Low-Cost Auto Insurance: Helping More Than Just the Poor

Low-Cost Auto Insurance: Helping More Than Just the Poor

Low-Cost Auto Insurance: Helping More Than Just the Poor

Although auto insurance is a legal requirement, 1 in 8 motorists don't have it. The reason: money. But California has a program to help those in need get on the right side of the law.

   

Low-Cost Auto Insurance: Helping More Than Just the Poor

image by: Pictures of Money

With a quarter-billion vehicles traversing U.S. roadways, it's hardly surprising that there are between 5.5 million and 6 million reported traffic accidents each year. While any car accident is bad news, with one out of every eight motorists driving without insurance, plenty of those accidents generate entirely avoidable problems for those involved.

There's a simple reason why a person wouldn't have insurance: it costs money, which for many of us is often in short supply. Naturally, those with the greatest socioeconomic challenges are those most likely to eschew insurance. But the California Low Cost Automobile Program (CLCA) exists to make it easier for just such people.

Modeled after the "Lifeline" program providing low-cost telephone service to low-income households, CLCA was established in 2000 in a state where the average auto liability insurance policy in a low-income area such as South Central Los Angeles was over $1,800. It was also the kind of place where uninsured motorists outnumbered insured motorists. But by capping the rate there at $450 ($562.50 for unmarried males ages 19–24), CLCA has the potential to be a game-changer.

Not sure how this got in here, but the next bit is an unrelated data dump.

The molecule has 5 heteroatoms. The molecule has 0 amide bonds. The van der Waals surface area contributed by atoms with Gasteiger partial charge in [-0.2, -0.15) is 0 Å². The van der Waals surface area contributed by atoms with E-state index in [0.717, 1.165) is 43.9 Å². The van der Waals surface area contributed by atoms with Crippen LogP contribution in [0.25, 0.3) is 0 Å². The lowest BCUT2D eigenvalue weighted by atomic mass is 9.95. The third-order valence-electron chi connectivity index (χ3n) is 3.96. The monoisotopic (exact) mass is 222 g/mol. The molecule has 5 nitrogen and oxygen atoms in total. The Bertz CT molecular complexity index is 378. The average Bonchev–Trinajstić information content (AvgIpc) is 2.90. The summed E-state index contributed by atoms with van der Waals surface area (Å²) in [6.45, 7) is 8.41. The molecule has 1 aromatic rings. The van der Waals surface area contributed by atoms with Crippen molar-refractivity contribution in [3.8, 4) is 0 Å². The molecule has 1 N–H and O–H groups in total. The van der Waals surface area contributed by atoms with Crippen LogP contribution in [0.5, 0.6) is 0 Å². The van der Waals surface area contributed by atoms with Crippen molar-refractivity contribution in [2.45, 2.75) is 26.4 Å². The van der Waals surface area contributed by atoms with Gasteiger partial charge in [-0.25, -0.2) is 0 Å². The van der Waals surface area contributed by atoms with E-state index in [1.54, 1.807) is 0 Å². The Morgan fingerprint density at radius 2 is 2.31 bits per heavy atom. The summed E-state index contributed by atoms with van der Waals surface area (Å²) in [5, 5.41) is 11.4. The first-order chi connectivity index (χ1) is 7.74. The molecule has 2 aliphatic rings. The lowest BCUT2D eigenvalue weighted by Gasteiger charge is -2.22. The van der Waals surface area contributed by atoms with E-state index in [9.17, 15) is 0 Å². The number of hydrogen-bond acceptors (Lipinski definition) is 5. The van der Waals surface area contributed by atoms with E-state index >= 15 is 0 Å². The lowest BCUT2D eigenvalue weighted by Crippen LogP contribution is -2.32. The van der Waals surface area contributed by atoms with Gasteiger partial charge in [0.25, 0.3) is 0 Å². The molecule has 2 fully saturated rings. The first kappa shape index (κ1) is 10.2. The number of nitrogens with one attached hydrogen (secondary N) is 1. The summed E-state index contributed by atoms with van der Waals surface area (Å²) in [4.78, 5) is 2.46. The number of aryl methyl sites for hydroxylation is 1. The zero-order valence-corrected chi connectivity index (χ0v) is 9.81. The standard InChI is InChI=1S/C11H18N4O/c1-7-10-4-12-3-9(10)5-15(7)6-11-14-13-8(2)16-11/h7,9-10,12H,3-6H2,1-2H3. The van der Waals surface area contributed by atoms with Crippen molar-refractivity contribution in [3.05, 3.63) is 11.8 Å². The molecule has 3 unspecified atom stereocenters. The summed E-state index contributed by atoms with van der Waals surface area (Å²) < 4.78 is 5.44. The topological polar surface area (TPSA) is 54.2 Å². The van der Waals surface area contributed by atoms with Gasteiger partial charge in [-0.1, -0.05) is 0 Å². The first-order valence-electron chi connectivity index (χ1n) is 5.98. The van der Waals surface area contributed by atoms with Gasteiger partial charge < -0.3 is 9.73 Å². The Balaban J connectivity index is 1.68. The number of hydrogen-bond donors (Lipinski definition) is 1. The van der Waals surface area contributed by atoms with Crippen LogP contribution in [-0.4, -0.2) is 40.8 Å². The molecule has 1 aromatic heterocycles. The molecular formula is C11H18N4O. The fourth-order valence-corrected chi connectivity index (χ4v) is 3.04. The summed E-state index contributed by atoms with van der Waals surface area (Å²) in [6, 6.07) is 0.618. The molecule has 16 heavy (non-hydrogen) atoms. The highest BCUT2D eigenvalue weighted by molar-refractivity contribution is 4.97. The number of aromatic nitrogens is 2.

Originally limited to a pilot program in Los Angeles and San Francisco Counties and confined to individuals whose household incomes were 150% of the national poverty line or lower, by 2007 CLCA was offered statewide and opened up to individuals making as much as 250% of poverty level, meaning that the current maximum qualifying annual income for a single individual is $29,700. Qualifying individuals must also be licensed drivers 19 years or older who have good driving records and not own a car worth over $25,000.

Offered by the California Department of Insurance, the legislation that brought the CLCA into being was authored by State Senator Martha Escutia, who pointed out the ethical imperative—never mind the practicality—of making a legal requirement like car insurance obtainable for all: "If auto insurance is mandated, then we ought to make auto insurance affordable. We can't make poor people criminals just because they need to drive to work."

Although the Department of Insurance is still compiling relevant data, it is probable that the passage of the Safe and Responsible Driver Act, which from January 2015 onward made it possible for California residents who are not U.S. citizens to obtain driver's licenses, has significantly added to the pool of motorists who qualify for CLCA. For example, in 2015 alone 605,000 persons obtained licenses under the provisions of the Safe and Responsible Driver Act.